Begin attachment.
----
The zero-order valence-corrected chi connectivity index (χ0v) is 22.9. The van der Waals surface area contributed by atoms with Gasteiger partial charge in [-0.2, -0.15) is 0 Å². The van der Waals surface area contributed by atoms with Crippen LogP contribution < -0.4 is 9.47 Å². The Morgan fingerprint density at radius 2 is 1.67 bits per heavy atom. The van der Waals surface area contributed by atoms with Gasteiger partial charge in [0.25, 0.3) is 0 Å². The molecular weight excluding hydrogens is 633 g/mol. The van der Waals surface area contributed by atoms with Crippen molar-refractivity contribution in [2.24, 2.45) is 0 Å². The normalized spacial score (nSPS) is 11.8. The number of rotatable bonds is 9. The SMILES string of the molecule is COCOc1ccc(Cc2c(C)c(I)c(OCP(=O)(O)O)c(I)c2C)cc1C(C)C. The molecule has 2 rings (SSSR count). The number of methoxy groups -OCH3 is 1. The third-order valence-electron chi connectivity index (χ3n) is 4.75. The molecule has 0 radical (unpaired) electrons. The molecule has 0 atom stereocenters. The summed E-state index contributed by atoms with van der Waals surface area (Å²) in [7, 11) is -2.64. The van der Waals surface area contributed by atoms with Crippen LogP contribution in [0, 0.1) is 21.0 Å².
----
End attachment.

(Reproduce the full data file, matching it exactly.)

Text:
The zero-order valence-corrected chi connectivity index (χ0v) is 22.9. The van der Waals surface area contributed by atoms with Gasteiger partial charge in [-0.2, -0.15) is 0 Å². The van der Waals surface area contributed by atoms with Crippen LogP contribution < -0.4 is 9.47 Å². The Morgan fingerprint density at radius 2 is 1.67 bits per heavy atom. The van der Waals surface area contributed by atoms with Gasteiger partial charge in [0.25, 0.3) is 0 Å². The molecular weight excluding hydrogens is 633 g/mol. The van der Waals surface area contributed by atoms with Crippen molar-refractivity contribution in [2.24, 2.45) is 0 Å². The normalized spacial score (nSPS) is 11.8. The number of rotatable bonds is 9. The SMILES string of the molecule is COCOc1ccc(Cc2c(C)c(I)c(OCP(=O)(O)O)c(I)c2C)cc1C(C)C. The molecule has 2 rings (SSSR count). The number of methoxy groups -OCH3 is 1. The third-order valence-electron chi connectivity index (χ3n) is 4.75. The molecule has 0 radical (unpaired) electrons. The molecule has 0 atom stereocenters. The summed E-state index contributed by atoms with van der Waals surface area (Å²) in [7, 11) is -2.64. The van der Waals surface area contributed by atoms with Crippen LogP contribution in [0, 0.1) is 21.0 Å².